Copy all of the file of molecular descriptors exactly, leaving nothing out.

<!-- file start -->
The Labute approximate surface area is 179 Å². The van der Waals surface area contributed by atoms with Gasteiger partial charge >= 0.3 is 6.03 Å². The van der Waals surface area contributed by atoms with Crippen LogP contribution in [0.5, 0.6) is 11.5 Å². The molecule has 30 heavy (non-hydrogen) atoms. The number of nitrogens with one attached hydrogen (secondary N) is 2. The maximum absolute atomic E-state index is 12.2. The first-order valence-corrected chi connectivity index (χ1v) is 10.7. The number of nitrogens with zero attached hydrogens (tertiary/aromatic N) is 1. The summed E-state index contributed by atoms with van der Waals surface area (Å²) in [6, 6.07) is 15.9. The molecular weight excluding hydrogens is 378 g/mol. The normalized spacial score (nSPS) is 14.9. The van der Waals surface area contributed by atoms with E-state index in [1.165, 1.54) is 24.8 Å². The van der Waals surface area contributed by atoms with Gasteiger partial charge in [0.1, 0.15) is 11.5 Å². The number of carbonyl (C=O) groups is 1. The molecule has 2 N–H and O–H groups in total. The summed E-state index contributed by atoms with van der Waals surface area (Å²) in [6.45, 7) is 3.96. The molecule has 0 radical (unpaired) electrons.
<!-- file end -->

The Labute approximate surface area is 179 Å². The van der Waals surface area contributed by atoms with Gasteiger partial charge >= 0.3 is 6.03 Å². The van der Waals surface area contributed by atoms with Crippen LogP contribution in [0.5, 0.6) is 11.5 Å². The molecule has 30 heavy (non-hydrogen) atoms. The number of nitrogens with one attached hydrogen (secondary N) is 2. The maximum absolute atomic E-state index is 12.2. The first-order valence-corrected chi connectivity index (χ1v) is 10.7. The number of nitrogens with zero attached hydrogens (tertiary/aromatic N) is 1. The summed E-state index contributed by atoms with van der Waals surface area (Å²) in [6, 6.07) is 15.9. The molecular weight excluding hydrogens is 378 g/mol. The normalized spacial score (nSPS) is 14.9. The van der Waals surface area contributed by atoms with E-state index in [1.165, 1.54) is 24.8 Å². The van der Waals surface area contributed by atoms with Gasteiger partial charge in [0.1, 0.15) is 11.5 Å². The number of carbonyl (C=O) groups is 1. The molecule has 2 N–H and O–H groups in total. The summed E-state index contributed by atoms with van der Waals surface area (Å²) in [6.45, 7) is 3.96. The molecule has 0 radical (unpaired) electrons.